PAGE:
This picturebook retelling of Swan Lake is a good introduction to the iconic ballet story and reading it would be a great way to prepare for an outing to the ballet itself, as the three pages with text on them function rather like programme notes.
We open this lavish book with ‘Act I’ and a page of text which describes what will happen on stage, or rather, as this is a book not a ballet production, what will happen on the next few wordless pages. After this act is over we are back to words, ‘Act II’, and another page of text followed by more wordless pages illustrating the next part of the story. This is then followed by the page of words introducing the final ‘Act III’.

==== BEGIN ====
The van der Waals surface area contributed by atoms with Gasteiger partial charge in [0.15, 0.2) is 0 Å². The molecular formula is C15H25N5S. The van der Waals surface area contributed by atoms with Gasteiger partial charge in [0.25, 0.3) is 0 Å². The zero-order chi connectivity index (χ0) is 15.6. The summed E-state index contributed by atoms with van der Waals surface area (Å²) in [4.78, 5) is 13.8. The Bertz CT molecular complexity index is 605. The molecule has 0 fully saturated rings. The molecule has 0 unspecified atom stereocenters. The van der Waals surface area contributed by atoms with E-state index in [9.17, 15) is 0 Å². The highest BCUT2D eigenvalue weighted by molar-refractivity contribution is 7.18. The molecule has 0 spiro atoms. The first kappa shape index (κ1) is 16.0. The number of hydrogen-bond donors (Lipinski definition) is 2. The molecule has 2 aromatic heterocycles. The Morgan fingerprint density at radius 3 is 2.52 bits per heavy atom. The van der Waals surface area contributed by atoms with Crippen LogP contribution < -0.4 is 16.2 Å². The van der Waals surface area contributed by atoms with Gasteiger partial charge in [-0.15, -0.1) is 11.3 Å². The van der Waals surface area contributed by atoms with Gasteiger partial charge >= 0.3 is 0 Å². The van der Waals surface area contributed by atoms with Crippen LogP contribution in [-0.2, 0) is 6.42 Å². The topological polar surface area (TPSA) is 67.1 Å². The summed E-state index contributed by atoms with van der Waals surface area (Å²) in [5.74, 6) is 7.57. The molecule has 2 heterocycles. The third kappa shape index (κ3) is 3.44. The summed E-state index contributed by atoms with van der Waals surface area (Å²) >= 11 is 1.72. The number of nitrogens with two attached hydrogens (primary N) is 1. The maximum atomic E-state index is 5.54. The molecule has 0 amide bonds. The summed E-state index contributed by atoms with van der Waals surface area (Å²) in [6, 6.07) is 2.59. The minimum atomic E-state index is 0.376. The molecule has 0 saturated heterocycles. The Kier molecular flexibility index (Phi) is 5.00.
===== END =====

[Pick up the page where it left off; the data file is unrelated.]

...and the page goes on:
Swan Lake is at its heart a tragedy, with the young lovers at its centre dying at the end. The emblematic, fairytale quality of the story somehow gives the grisly story a beauty that is reflected both in the ballet and in the sweeping, dramatic black, white and red illustrations that make up the greater proportion of the book. That the pages are ‘silent’ resonates with dance which is of course itself a wordless art.
Spudvilas mentions in her note that the Murray-Darling River was the inspiration for her images, and while she has not used the red and ochre tones one expects of an Australian landscape she has created a mythical, dark and gothic riverscape for her Swan Lake.